By Antares Ramos Álvarez, Entry 1
Guest Blogger Biography: Antares Ramos Álvarez works for the National Oceanic and Atmospheric Administration (NOAA) as Puerto Rico’s Coral Management Liaison and Coastal Specialist where she assists with both coral reef conservation and coastal zone management issues for Puerto Rico (where she is from) and is a dual report to NOAA’s Coral Reef Conservation Program and Coastal Programs Divisions. She works closely with Puerto Rico’s Department of Natural and Environmental Resources and provides support for their coral reef and CZM programs, and also works closely with other coral reef resource managers and partners from the NGO and academic community in Puerto Rico. She is a social ecologist finishing her Ph.D. in Marine Ecology from the University of Oxford, where she is studying the Ecology and Sustainability of Puerto Rico’s Marine Ornamental Fishery. This work will culminate in providing policy recommendations for Puerto Rico’s fishing regulations. She has a Master’s in Geography from the University of Oxford’s Biodiversity Conservation and Management Program, as well as a B.A. in Psychology from Yale University. Antares has worked on the Yucatán Peninsula México as a Coral Reef Outreach and Education Coordinator in the Sian Ka’an Biosphere Reserve. She is a certified dive instructor, has served as a social scientist on several conservation projects in Puerto Rico dealing with user perspectives and community outreach, has worked on coastal conservation initiatives with several NGO’s and while working at the International Institute of Tropical Forestry with USDA’s Forest Service co-authored and developed La Cartilla de la Zona Marítimo Terrestre – a reference publication directed towards educating stakeholders, policy makers, managers and the general public about all aspects of the coastal maritime zone in Puerto Rico (social, physical, ecological, policy). As part of her PhD work, she spent three years in Puerto Rico counting fish…as well as interviewing fishermen, working together with marine resource managers and academics and carrying out marine habitat assessments.
On Our Way to Northeast Great Reserve
I’m Antares and I’ll be writing about this mission for the next six days. I’m a geographer and marine ecologist, working for the Office of Ocean and Coastal Resource under NOAA’s National Ocean Service. I’m based in Puerto Rico (PR) where I serve as Coastal Specialist and Coral Management Liaison between the Territory and NOAA. Some of the work I do is provide support to PR’s Department of Natural and Environmental Resources (DNER) and NOAA in project management and planning (related to coral reefs and the coastal area), promote collaboration between local and federal agencies, NGO’s, and stakeholders in the conservation and management of marine resources, and serve as the on-the-ground contact for NOAA’s Coral Reef Conservation Program and Coastal Zone Management Program. As a NOAA Scientific Diver, I also get to help out with in-water fieldwork. It’s my first time on the Nancy Foster so I’ll admit I’m like a child in a toy store!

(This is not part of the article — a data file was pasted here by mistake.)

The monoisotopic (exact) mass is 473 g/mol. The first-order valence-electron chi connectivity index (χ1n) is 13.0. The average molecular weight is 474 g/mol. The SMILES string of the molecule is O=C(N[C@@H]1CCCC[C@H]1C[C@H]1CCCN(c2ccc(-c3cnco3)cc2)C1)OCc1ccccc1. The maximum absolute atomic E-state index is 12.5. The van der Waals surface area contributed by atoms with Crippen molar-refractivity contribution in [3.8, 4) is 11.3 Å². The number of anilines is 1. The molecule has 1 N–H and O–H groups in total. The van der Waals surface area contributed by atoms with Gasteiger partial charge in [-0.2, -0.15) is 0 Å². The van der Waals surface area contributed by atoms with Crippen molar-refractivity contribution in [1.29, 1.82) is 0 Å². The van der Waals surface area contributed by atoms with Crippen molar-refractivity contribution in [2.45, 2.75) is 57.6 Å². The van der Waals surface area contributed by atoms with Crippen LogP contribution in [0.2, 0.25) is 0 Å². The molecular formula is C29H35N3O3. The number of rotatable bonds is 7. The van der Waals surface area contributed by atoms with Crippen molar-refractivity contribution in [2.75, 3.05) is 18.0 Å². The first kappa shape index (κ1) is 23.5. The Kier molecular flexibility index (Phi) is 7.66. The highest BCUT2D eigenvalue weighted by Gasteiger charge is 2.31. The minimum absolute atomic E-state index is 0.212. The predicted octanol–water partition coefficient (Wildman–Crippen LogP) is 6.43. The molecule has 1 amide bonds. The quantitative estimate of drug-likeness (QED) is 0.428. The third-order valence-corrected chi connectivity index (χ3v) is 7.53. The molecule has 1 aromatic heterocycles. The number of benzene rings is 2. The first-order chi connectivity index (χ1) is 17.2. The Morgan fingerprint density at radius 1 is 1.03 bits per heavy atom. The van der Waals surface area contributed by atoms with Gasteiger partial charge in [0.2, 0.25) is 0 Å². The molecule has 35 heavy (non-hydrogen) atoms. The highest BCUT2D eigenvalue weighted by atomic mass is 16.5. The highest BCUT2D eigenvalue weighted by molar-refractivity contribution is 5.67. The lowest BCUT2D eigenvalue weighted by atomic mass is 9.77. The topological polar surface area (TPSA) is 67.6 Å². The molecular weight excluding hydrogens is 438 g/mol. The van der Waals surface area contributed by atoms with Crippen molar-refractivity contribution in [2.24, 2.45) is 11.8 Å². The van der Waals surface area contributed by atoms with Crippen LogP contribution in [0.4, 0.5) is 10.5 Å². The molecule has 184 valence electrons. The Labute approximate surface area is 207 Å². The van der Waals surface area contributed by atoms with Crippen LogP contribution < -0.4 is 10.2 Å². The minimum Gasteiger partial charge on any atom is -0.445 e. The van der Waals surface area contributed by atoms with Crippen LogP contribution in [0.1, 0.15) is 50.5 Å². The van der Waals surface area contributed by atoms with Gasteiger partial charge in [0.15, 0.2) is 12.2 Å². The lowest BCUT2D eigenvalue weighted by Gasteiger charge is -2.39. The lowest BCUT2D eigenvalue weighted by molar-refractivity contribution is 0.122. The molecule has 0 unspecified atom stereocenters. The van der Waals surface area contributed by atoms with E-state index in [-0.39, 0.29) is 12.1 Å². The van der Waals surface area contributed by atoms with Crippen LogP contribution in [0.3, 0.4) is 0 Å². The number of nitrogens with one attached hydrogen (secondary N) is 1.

Today we set sail for the Northeast Great Reserve leaving from Old San Juan. We made several passes into and out of the harbor to calibrate and troubleshoot the acoustic sonars onboard the ship to make sure they are operating properly. The sonar data collected in the channel will be used to support navigational safety for ship traffic entering the San Juan Harbor. We also surveyed some of the area’s known sunken treasures: a Spanish galleon. In years past we have found several uncharted shipwrecks. We hope our luck continues. Seeing the details of the shipwreck on the sonar image makes you think about how times have changed. This now peaceful El Morro Fort used to watch out for its island’s resources…standing firm and elegantly in the mouth of the San Juan harbor, bidding us farewell as we leave the old town and head to the eastern part of the island, where some of the most beautiful marine resources are found.
The mission of the scientists on board is to map the natural treasures of the northeastern side of Puerto Rico and further understand what resources are part of that treasure, with the ultimate goal of protecting these marine wonders. While the fortification of centuries past served their purpose to protect the coastal waters of Puerto Rico, today we are using ocean science to guard and protect the rich ecology of Puerto Rico. Guess times haven’t changed that much…we’re not building forts to protect the island’s resources, we’re now using high end technology to build upon our knowledge so we can design and implement plans of attack (well, management strategies) to avoid those resources disappearing.
Stay tuned, we’ll be providing updates on the mission, talking about life on the ship and portraying some of the crew. To see the the Nancy Foster throughout the 2012 mapping mission, visit the NOAA ship tracker site and click on “Enter NOAA’s Ship Tracker link, then scroll down to “NF – Nancy Foster” in the box on the upper right of the screen to see where she is at any given time!
Be sure to visit this blog often for field updates, pictures and videos posted by members of the science team.